Transfer Music From One Room To Another With Amazon Echo

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Playing music through voice-controlled audio speakers at home is becoming more popular. It’s relaxing, soothing, and immersive. 

Google Home offers an excellent service to avoid breaking the immersion; you can simply ask your echo device to stop playing in your room and play in a different room. This service is called Stream Transfer, and it has been available for many reasons.

Amazon offers similar voice-controlled Echo devices at home that do many handy things. But transferring music from the Echo device of one room to the other was only recently rolled out to users towards the end of 2021 – and even then, it doesn’t always work consistently for all users (across all supported music platforms).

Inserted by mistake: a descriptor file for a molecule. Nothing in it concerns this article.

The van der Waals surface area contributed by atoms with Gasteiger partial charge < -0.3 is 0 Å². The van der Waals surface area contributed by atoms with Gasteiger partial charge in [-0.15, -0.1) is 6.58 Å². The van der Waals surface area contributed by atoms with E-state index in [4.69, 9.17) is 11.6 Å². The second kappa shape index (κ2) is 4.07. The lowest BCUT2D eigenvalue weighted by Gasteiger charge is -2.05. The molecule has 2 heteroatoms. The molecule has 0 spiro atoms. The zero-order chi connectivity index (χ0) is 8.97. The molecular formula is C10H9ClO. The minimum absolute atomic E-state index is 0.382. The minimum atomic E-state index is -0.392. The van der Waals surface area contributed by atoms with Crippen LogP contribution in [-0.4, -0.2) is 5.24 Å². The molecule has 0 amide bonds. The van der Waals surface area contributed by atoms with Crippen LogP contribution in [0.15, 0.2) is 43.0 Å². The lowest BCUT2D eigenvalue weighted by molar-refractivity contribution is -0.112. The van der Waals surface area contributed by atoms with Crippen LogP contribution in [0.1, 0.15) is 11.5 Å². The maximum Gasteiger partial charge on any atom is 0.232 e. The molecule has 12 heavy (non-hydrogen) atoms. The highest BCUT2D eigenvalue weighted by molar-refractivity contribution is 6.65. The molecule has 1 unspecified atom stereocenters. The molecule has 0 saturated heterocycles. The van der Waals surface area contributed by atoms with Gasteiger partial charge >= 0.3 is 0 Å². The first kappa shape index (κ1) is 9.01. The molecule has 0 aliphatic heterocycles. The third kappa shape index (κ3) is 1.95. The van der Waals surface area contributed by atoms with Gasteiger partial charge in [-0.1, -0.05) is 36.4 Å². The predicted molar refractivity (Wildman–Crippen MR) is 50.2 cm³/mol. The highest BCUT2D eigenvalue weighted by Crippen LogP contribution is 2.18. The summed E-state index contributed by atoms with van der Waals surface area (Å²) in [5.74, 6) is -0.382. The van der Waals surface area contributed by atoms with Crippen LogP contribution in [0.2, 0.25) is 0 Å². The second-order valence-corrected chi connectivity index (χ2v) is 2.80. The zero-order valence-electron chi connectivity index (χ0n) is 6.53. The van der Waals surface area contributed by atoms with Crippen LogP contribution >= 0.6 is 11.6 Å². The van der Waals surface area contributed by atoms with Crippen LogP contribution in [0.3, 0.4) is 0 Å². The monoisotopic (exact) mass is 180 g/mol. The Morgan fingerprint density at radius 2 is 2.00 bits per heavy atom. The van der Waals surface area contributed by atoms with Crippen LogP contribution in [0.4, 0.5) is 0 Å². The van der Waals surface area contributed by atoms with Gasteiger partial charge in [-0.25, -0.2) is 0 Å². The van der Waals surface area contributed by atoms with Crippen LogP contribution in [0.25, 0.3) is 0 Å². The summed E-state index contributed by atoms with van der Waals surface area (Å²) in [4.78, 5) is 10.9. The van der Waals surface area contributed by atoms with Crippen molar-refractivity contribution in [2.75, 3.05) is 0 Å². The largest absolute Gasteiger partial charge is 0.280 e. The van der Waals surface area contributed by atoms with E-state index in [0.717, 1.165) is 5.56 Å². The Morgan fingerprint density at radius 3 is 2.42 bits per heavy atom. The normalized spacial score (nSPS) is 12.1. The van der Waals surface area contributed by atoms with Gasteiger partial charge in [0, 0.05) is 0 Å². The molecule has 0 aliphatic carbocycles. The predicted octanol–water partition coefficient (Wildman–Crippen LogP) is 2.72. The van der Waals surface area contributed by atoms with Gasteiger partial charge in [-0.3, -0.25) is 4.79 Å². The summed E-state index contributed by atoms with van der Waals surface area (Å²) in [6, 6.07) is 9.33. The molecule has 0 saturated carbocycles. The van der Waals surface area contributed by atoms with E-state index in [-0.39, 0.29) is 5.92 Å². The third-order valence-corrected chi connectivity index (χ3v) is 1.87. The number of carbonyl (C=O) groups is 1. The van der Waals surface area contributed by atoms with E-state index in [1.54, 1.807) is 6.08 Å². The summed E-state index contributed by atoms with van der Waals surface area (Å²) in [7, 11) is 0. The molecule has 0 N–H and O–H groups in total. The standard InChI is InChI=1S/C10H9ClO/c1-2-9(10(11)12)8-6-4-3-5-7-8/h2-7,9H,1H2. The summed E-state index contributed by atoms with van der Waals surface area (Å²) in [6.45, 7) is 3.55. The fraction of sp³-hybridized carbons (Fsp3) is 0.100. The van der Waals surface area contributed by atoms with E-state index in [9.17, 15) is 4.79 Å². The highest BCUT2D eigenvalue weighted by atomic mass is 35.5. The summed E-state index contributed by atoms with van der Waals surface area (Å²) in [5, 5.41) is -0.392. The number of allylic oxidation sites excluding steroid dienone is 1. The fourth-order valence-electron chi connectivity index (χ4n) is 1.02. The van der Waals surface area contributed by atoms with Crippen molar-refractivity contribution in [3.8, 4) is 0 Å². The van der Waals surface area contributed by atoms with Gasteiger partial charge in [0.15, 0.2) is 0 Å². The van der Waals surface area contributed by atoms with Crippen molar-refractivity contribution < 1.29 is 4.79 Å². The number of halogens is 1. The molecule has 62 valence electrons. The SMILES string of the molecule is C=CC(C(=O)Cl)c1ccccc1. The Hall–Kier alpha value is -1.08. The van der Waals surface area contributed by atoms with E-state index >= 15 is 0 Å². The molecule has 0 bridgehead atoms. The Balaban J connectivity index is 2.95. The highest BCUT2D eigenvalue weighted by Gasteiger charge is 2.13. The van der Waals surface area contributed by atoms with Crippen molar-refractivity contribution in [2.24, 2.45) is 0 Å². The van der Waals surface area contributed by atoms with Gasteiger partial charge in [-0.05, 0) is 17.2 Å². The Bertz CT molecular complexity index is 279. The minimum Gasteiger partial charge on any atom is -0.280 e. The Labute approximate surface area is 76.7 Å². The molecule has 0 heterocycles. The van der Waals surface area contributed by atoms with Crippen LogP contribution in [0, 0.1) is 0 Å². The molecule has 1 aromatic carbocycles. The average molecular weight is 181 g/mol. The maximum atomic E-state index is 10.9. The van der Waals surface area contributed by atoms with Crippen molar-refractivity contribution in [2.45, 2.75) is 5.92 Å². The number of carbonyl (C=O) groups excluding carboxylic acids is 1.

If the new “Alexa, transfer my music here” command doesn’t work, There are a few “workarounds” to transfer music from one room to another with Amazon Echo. They’re not illegal or harmful in any way, but they’re also not as seamless as Google Stream Transfer. We’ll talk about all of them.

Why Would You Need Stream Transfer on Amazon?

The stream transfer feature in Google allows you to seamlessly experience the music or broadcast you’ve been listening to even when moving. All you have to do is ask your Echo device to continue playing in whichever room you decide to go to.

This feature might seem underwhelming at first until you find yourself listening to something important with your hands full. And yet, you constantly need to go back to the kitchen to check on something as it cooks.

This is when a stream transfer could be helpful. Whatever you’re listening to, you can take it to any room you’re going to, providing that there’s a functioning Echo device in that room.